• 22 Hide
    falchard , September 17, 2009 8:57 PM
    nVidia: We cannot meet DX10 specifications, can you lower them?
    nVidia: DX10.1 isn't a large enough upgrade to support.
    nVidia: DX11 isn't important.

    Seems to me that if nVidia can keep the 2005 market it would be fantastic. They didn't do their R&D, now they are paying for it. My bet is that AMD buys nVidia if they go far enough down. Then AMD can claim gaming.
  • 17 Hide
    subox247 , September 17, 2009 8:58 PM
    it appears nvidia doesn't have a direct x 11 gpu yet and is talking out there you know what. of course people buy 500 plus dollar video cards for transcoding video to there hand held devices quicker not to play video games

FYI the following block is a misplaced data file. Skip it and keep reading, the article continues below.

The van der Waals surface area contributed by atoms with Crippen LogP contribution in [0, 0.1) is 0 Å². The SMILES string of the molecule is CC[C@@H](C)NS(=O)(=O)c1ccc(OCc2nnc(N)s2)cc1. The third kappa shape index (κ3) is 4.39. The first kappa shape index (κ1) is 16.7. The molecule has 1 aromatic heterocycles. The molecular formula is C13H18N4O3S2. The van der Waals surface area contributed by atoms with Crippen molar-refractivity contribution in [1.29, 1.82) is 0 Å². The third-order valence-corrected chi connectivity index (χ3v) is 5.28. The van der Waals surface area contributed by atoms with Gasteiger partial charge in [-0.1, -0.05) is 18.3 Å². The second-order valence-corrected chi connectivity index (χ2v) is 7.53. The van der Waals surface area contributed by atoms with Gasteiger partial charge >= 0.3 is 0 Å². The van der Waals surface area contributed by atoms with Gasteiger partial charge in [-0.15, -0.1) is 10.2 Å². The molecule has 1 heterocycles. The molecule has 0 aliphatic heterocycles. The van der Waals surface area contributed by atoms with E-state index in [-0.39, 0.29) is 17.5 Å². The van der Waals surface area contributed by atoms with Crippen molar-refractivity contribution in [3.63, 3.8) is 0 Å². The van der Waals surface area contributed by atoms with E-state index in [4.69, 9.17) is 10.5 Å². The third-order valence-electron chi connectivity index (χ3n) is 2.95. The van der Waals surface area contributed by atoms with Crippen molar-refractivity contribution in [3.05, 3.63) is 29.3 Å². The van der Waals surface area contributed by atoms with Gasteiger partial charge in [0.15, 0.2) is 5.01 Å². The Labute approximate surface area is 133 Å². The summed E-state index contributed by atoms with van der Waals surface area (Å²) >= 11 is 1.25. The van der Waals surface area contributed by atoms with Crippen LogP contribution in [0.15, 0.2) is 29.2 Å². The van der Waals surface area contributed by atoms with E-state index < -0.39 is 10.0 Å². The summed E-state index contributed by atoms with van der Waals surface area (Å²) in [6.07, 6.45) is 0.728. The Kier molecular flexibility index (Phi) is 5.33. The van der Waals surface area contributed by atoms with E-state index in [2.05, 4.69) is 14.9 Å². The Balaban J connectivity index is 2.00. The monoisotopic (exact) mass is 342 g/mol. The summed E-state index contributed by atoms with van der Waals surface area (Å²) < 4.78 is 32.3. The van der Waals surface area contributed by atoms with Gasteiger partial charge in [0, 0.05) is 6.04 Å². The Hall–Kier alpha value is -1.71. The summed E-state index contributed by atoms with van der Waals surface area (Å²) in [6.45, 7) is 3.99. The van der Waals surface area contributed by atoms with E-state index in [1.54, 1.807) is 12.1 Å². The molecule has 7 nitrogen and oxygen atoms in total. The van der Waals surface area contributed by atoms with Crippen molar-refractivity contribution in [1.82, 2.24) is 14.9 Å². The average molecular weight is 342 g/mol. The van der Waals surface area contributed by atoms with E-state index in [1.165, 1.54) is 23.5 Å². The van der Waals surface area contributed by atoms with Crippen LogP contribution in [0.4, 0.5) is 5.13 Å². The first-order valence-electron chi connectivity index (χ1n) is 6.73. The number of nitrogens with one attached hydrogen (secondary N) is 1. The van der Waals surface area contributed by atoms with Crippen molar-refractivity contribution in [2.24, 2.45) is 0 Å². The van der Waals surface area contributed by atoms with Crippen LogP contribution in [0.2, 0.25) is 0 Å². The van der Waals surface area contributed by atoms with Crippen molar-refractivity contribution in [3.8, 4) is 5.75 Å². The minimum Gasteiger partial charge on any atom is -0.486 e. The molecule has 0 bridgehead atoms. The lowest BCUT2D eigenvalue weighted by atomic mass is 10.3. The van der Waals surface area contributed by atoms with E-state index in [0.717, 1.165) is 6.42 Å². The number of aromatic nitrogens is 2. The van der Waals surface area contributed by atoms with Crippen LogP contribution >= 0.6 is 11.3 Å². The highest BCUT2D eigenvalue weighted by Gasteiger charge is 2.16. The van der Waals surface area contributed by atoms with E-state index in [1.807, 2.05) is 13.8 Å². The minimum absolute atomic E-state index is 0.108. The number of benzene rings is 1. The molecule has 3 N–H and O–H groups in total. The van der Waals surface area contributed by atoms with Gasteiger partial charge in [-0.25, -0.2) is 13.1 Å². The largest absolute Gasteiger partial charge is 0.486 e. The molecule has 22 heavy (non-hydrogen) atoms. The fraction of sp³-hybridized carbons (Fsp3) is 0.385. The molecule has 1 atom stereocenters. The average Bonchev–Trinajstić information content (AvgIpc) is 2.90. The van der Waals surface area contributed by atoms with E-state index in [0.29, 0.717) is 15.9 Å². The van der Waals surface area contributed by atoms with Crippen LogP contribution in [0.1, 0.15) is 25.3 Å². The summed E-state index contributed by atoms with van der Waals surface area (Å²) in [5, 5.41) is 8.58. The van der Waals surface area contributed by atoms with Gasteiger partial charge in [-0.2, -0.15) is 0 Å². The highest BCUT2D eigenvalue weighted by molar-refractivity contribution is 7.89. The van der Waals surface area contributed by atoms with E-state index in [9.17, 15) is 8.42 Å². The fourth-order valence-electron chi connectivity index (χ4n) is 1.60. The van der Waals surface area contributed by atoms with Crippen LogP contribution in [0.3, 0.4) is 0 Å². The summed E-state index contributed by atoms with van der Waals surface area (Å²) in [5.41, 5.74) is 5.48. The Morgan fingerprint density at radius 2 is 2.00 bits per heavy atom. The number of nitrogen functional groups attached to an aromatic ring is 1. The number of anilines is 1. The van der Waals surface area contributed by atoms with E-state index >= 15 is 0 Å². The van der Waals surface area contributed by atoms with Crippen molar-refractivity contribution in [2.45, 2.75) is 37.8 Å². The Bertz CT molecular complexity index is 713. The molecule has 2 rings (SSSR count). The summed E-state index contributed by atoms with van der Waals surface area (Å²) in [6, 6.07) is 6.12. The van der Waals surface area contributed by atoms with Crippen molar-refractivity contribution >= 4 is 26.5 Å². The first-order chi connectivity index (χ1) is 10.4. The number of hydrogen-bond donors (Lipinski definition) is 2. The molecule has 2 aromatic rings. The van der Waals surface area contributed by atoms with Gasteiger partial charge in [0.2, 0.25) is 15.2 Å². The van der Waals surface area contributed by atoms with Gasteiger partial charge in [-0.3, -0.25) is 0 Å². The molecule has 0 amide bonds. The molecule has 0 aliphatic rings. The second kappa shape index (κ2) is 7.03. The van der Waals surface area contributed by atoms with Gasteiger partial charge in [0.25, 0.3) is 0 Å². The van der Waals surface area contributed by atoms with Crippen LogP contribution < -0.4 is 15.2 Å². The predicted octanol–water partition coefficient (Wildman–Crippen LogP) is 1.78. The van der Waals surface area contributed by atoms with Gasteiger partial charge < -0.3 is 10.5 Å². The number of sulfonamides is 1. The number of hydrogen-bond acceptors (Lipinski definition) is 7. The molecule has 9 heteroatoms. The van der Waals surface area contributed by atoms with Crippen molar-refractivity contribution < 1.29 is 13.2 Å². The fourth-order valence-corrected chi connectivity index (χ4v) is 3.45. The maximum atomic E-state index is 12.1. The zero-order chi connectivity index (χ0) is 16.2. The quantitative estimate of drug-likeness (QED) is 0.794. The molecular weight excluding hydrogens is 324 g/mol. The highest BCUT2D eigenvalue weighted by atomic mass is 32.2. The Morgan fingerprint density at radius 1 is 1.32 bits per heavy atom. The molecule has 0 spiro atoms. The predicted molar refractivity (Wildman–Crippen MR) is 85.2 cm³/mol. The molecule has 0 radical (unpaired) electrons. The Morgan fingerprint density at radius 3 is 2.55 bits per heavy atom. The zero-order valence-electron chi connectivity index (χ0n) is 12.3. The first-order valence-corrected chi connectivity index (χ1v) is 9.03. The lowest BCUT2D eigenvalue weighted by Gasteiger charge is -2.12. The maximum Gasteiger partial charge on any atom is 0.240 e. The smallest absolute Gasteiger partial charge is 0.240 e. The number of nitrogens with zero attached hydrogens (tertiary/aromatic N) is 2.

• 25 Hide
    sstym , September 17, 2009 8:59 PM
    That reminds me when the guys at Voodoo graphics sneered at nVidia's 32bit color support and said it was just overkill, and 16bits colors were enough.

    Since nVidia has been on the other side of that stick, I can only assume their are trying to stall potential buyers and persuade them to wait for their own directx11 cards.
  • 11 Hide
    falchard , September 17, 2009 8:59 PM
    Ohh ya, DX11 is backwards compatible with DX10 and 10.1 like DX10.1 was. It just doesn't make any sense not to support it as the majority of cards now support atleast DX10.
  • 16 Hide
    hellwig , September 17, 2009 9:05 PM